The Board of Education and Services for the Blind (BESB) employs Orientation and Mobility Specialists whose function is to assist and train adults who are legally blind (and where applicable, children who are visually impaired or legally blind) to move more confidently and safely through the residential environment and in the community.

 

Services provided by Orientation and Mobility Instructors include:

 

·       Training for safe and independent travel in the residence and in the community;

·       Teaching the ability to relate to the environment non-visually;

·       Training in the use of a long white cane, short white support cane, or other device for identification and safety;

·       Teaching a client to utilize public transportation options including teaching travel routes to bus stops, teaching techniques for identifying the correct bus stop and how to orient to a location;

·       Providing information on other transportation options that are available such as ADA para-transit, Dial-A-Ride, senior volunteers, etc.

·       Instructing in the use of other sensory modalities, such as auditory and tactual cues;

·       Developing the use of residual vision to facilitate safe and independent travel;

·       Consultation, follow up and community education assistance for guide dog users;

·       Providing information about schools and training programs to clients who desire to obtain a guide dog;

·       Developing the ability to use multiple devices where ambulation requires the use of supports;

·       Training in the use of low vision devices that enhance access to visual cues, such as utilization of monocular telescopes to identify pedestrian signals;

·       Providing training and orientation to transit district drivers of buses and para-transit vehicles on blindness related topics;

·       Representing the agency at Transit District meetings within assigned geographic territories, to bring forward concerns related to transportation for individuals who are blind.

 

Orientation and mobility services are to be identified as part of the Independent Living Plan of the individual, unless the individual has a written waiver for a plan in place. A case note shall be entered in the case management system for each residential or community visit where an orientation and mobility assessment or training is provided. Upon achievement of the independent living goals and objectives for which orientation and mobility services were provided, a summary case note will be completed, detailing the outcomes achieved. This case note shall be entered into the case management system.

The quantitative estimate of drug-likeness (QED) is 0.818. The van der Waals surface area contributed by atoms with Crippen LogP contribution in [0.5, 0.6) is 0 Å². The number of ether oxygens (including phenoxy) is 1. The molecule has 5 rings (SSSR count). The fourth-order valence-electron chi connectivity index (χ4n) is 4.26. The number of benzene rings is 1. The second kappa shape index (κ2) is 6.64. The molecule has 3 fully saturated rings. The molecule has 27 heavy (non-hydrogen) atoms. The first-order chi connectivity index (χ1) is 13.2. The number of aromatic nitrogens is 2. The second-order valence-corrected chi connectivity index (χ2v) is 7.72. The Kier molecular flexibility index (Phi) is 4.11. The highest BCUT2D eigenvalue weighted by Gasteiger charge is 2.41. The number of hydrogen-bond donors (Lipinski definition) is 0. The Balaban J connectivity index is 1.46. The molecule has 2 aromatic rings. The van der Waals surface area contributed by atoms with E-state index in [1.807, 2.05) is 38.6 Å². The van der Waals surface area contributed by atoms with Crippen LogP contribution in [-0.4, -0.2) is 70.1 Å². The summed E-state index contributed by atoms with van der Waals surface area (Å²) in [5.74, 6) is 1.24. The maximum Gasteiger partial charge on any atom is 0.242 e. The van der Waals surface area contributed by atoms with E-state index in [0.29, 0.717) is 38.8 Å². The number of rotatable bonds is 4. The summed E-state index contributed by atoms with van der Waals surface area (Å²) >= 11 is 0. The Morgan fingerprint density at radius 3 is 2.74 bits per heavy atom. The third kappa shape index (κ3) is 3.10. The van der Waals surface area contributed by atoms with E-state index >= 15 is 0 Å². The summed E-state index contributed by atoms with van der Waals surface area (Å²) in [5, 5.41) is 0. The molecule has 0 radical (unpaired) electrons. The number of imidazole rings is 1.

Due to the limited orientation and mobility staffing levels within Adult Services, the following criteria shall apply:

 

·       First priority for the provision of orientation and mobility services shall be to adults who are at extreme risk of injury as determined by the Social Worker or Mobility Instructor, and for whom there is no other resource for this service available.

·       Children who are eligible for orientation and mobility  services through the agency Children’s Services division shall be referred to that program first, and shall only receive individualized orientation and mobility services through Adult Services staff if there is supervisory approval and assignment made.

·       Adults who are eligible for Vocational Rehabilitation services and who are being provided with orientation and mobility services through that division for career and vocational training needs, shall only access Adult Services orientation and mobility services for independent living training that is clearly separate and unrelated to the vocational services being provided. Adult Services supervisory approval of the assignment is required prior to initiating orientation and mobility services for adults served through an Individualized Plan for Employment (IPE) in the Vocational Rehabilitation Division.

·       Orientation and mobility assessment and training sessions in excess of three residential or community individualized sessions are subject to review by the Adult Services Supervisor.

 

Long white canes and short white support canes, and mobility aids and devices may be provided to the client through agency stock by the Mobility Instructor during the training program. At the completion of each evaluation or training session, a case note shall be completed and entered into the case management system, noting the provision of the cane and/or other mobility aid or device, if applicable.